During the presidential campaign, Donald Trump accused Angela Merkel of leading Germany into “a disaster” because of her migration policy.
During the presidential campaign, Donald Trump accused Angela Merkel of leading Germany into “a disaster” because of her migration policy. Next Tuesday, he will have the chance to elaborate when he meets her at the White House.
For the German chancellor, it will likely be her most awkward meeting with a US president after getting along reasonably well with George W. Bush and Barack Obama.
Merkel’s visit comes at a time when she is on the defensive half a year before Germany’s general elections: domestically for the first time, she faces a serious challenger; one by one, her European partners have been weakened; and in Washington she has to deal with a new president who got mad at her when she became the Time “Person of the Year” in 2015 rather than him.
There has been little known contact between the German leader and Trump since he took office. Following Trump’s election, Merkel and Trump had a phone conversation in which she was said to have reminded the billionaire of democratic values.
To prepare for the unpredictable Trump, Merkel has reportedly been studying footage of Trump interview and campaign appearances. Asked whether Trump had done the same, White House officials said they were not sure.
What tone the meeting with Trump will have is anybody’s guess in Washington. Merkel has quite some experience with egomaniacs from Vladimir Putin to Nicolas Sarkozy and Silvio Berlusconi.
Their interaction could be on display at a joint press conference at the White House, yet no details of the visit have been made available so far.
From the German (or European) point of view, the two leaders will come together as the trans-Atlantic relationship faces its biggest test in decades.
In reaction to the new Trump era, Merkel said on Thursday that Europe must take on more responsibility and continue to stick to its open trade policy.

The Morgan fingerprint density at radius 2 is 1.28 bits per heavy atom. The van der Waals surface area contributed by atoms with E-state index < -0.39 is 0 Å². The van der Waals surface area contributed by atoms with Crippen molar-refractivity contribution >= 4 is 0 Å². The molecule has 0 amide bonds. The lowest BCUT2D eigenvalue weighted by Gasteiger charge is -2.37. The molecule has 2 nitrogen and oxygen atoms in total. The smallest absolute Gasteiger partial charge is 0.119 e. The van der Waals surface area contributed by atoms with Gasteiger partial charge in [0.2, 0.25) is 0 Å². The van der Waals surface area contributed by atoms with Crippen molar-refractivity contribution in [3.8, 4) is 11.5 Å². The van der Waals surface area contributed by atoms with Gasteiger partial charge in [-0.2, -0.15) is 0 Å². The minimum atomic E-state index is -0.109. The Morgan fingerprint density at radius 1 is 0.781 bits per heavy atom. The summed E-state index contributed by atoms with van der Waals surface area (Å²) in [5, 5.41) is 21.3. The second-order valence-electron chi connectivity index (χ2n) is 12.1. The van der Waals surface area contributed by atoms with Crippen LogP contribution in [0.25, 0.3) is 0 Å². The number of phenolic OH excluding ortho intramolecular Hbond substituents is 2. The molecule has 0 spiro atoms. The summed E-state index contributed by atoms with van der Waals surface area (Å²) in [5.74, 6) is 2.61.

She told the German Parliament that Europe “must be able to have an independent crisis management in our region” — not in competition, but in addition to NATO.
The “trans-Atlantic partnership based upon our values and interests” is of overriding importance for Europeans — and that “this is the spirit” in which she would lead her talks with Trump in Washington.
Indirectly referring to Trump’s isolationist economic leanings, she said “even if in parts of the world we see protectionist and nationalist approaches on the rise, Europe may never isolate, seal itself off or withdraw.”
Trump has vowed to take a tougher line in forging deals and slapping a border tax of 35 percent on cars that German carmaker BMW plans to build at a new plant in Mexico and export to the United States.
But the Germans are willing to call it a bluff. “Do we really want to try to force German citizens to buy American cars?” says, Jürgen Hardt, the Berlin’s coordinator for transatlantic policies.
“Does the American president want to force Americans to stop buying German cars in the future? Do we want to artificially make German cars more expensive with taxes so that consumers buy more foreign products?”
Asked about the future of transatlantic trade, a senior administration official on Friday said the White House has “not formulated a final position” on whether it will pursue the Transatlantic Trade and Investment Partnership (T-TIP) deal with the European Union.
On defense and security policy, Trump has been “heartened” by what he has heard from Berlin about devoting more resources to the annual NATO military budget, according to the senior official.
Germany spends less than 1.2 per cent of its gross domestic product on defense, compared with a NATO target of 2 per cent. Trump wants this to change, and Berlin has pledged to meet the NATO target by the mid-2020s.
Trump intends to talk with Merkel about her government crafting a “concrete plan,” the senior official said.
When it comes to Russia, Germany together with France spearheaded the EU sanctions effort over Ukraine. The danger now is that a US policy shift will cut the ground from underneath Merkel, commented the Financial Times in an editorial.
“The chancellor should use her Washington visit to make the case for holding the line on sanctions until Russia stops meddling in Ukraine. With the US posture towards Russia in chaos, her voice could count for a lot.”